Embracing, Not Choosing: From Humanity to All Species

I believe that momentum has been steadily growing within progressive Judaism to view the world as interconnected, interdependent and interrelated. One need look no further for evidence than to our shared concerns about global warming, the embrace of non-Jews within Jewish families and institutions, and a growing recognition that antisemitism and other forms of oppression are interrelated. I am struck by the growing gap between what we collectively seem to believe about the world and the persistence of chosenness.

There are, of course, tremendous advantages for Jewish denominations to fully affirm the unity of all, which would imply a turning away from the idea of chosenness. At very least, this would align our core statements of belief with the policy positions widely proclaimed within the social and political arenas.

Momentum has been steadily growing within progressive Judaism to view the world as interconnected, interdependent and interrelated.

A noteworthy non-Reconstructionist liturgical text that reconciles the gap between theology and liturgical language is the alternative Aleinu text introduced in the 1975 Reform New Union Prayer Book. It continues to be found in subsequent Reform siddurim. The text replaces shelo asanu (God did not make us like the nations) with shehu noteh shamayim … ein od (God extends the heavens and secures the earth). It continues va’anakhnu korim (We bow) and quickly concludes bayom hahu … ushemo echad (In that day, God and God’s name will be one). This concise formulation goes further than the text of the 1945 Sabbath Prayer Book of the Jewish Reconstructionist Federation, which continued to affirm the particularity of the Jewish People as receiver of the Torah, “plant(ing) eternal life within us.” An alternative text in the 1994 Reconstructionist prayerbook Kol Haneshamah maintains a focus on humanity while shifting the focus of attention from the Jewish people to all human peoples, each acknowledged as the offspring of creation.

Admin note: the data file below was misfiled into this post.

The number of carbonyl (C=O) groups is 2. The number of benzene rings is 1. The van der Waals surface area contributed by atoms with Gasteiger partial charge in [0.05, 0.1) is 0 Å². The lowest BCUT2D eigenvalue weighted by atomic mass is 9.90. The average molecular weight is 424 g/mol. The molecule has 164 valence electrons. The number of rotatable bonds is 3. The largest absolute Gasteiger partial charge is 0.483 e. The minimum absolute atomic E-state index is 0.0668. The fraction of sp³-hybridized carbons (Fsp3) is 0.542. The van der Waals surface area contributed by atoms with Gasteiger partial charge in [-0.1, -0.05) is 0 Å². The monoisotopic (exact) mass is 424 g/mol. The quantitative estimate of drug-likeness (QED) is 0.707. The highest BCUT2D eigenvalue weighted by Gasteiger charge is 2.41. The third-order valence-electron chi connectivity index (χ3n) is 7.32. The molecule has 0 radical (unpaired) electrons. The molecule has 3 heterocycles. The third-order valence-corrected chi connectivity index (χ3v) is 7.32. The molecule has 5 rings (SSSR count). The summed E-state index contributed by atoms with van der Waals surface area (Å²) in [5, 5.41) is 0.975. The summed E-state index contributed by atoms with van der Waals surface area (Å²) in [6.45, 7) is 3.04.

Alterations in liturgy and melody — the goal being aligning words and belief — have been at the core of most of the conflicts in my early-career congregational rabbinate. I am reminded that many, maybe most, people tend towards liturgical conservatism; pushing the envelope can encounter resistance.

My formative experience regarding chosenness came when I was in eighth grade. A pairing of personal loss and political violence close to home, nationally and in Vietnam led me to ask the age-old question: What kind of God who makes choices could or would — the Exodus story aside — so consistently choose the wrong side, too often favoring the least rather than most vulnerable?

Around that same time, I viewed the televised broadcast of the first image of earth from space. That ocean-blue tiny globe swathed in clouds captured my imagination as it did so many others. Bayom hahu … echad (In that day, God and God’s name will be one) — as a metaphor to affirm oneness above all else — seemed to me to be the most redeemable passage within the text.

The problem isn’t only that God is said to choose among peoples, but, following the text of the biblical creation story, that God singles out the human species from among myriads of life forms. The environmental implications are unfortunate.

This is where the Reform formulation she’hu noteh shamayim … ein od shows promise. If shamayim represented the rabbis’ conceptualization of the universe in its entirety, then the embrace of everything, living and even inert, is the only revisioning of chosenness I can affirm. A Divine “choice” of this universe rather than constituents within it might be cause for non-Reconstructionist Jews to revision the liturgy of chosenness. It is the literal truth that, as many Jews affirm in word and song our Divine chosenness, this tiny blue globe is burning.

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